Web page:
Tuesday, 30 September 2014

Theatre review: James I - The Key Will Keep The Lock

Laurie Sansom inaugurates his time in charge of the National Theatre of Scotland in epically ambitious fashion, in a co-production with the other National Theatre, Rona Munro's The James Plays. This trilogy of new history plays - a genre that's definitely back in fashion at the moment - looks at the first three King Jameses of Scotland, beginning right in the middle of the period Shakespeare looked at in his own English histories. At the start of James I - The Key Will Keep The Lock, Henry V (Jamie Sives) rules England, but not for much longer: The dysentery that would kill him is taking hold. In an attempt to leave one less source of conflict for his infant son to rule over, Henry frees his prisoner, King James of Scotland, who's been held hostage in England for 18 years. In return for being returned to his throne, James (James McArdle) is expected to pay a hefty ransom, which Henry hopes will leave the country too poor to wander South of the border; but James has other ideas.

Refusing to pay the ransom, James attempts to unite Scotland under the lords' common interests. But having been king in name only for the last two decades, those who ruled in his stead are loath to give up their power, and his authority is challenged at every turn, particularly by his aunt Isabella (Blythe Duff) and cousin Walter (Andrew Rothney.)


The James Plays' scheduling just before and after the Scottish Independence Referendum has seen them inevitably viewed in the light of what they say about Scottish national identity, but the Scotland we see in James I is barely a country yet, and far from united. The feudal past is still very much in evidence as the lords define themselves by their land and how much of it they've got - an attitude that doesn't help James' attempts to enforce taxes. A lot of oaths get made and almost all of them get broken in a play always teetering on the edge of chaos and violence.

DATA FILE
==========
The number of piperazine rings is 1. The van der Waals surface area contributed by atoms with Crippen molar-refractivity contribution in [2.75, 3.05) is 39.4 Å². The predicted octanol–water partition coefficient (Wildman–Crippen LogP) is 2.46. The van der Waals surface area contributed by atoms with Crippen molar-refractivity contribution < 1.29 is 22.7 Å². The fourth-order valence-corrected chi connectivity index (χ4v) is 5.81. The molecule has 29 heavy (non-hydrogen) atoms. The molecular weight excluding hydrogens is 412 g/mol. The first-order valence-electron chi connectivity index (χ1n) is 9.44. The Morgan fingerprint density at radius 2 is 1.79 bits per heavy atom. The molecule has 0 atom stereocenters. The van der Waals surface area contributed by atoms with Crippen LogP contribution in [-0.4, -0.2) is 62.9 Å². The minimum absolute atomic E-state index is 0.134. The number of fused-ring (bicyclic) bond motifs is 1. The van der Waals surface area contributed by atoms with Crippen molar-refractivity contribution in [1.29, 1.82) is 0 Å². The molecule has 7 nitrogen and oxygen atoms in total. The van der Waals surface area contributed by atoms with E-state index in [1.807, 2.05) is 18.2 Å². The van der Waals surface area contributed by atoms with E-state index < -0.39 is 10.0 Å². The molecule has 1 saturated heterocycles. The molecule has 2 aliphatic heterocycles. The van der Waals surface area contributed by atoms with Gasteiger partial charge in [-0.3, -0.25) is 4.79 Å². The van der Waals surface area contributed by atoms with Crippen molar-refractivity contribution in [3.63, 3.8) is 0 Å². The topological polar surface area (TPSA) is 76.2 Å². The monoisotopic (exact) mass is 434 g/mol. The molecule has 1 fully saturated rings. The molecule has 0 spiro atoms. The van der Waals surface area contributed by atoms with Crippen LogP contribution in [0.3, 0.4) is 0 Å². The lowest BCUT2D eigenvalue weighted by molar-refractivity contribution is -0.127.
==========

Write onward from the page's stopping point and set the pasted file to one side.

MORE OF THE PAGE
A more domestic story counterpoints the politics, as the strangely poetic (literally) James tries to make his arranged marriage with English noblewoman Joan (Stephanie Hyam) work; Hyam also has some fun scenes with Sarah Higgins as Meg, a Scots woman who's been given the task of acclimatising the queen to her new home, giving the play some moments of light relief. But there's little of that for the former regent Murdac Stewart (Gordon Kennedy,) whose attempts to make peace between the king and his side of the family keep backfiring catastrophically.


The plays are staged in the round, and I decided it'd be interesting to see each one from a different part of the theatre. So for the opening installment I went for the onstage seats, a bank of benches at the back of Jon Bausor's set. I was worried that, although close to the action, it might not offer the best view (they're advertised as restricted view) but apart from one corner of the stage that's obstructed the sightlines are decent, and Sansom's production is staged, if not 100% equally, with most of the action aimed at the majority of the audience (fair enough,) we didn't feel ignored on the onstage banks. It's an exciting viewpoint although after two-and-a-half hours the benches get pretty uncomfortable, so I won't be too sorry to return to the regular seating for James II.


James himself is something of an enigma at the start of the play - deliberately so, as he's been playing his cards close to his chest while in captivity. I'm not convinced McArdle has really illuminated him by the end of the story, but that aside this is a satisfying look not just at the first James Stewart but also at the beginnings of Scotland becoming a unified country, and Munro's storytelling gets a lot of history in without resorting to lengthy exposition.

James I - The Key Will Keep The Lock by Rona Munro is booking in repertory until the 28th of October at the National Theatre's Olivier (returns and day seats only.)

Running time: 2 hours 40 minutes including interval.

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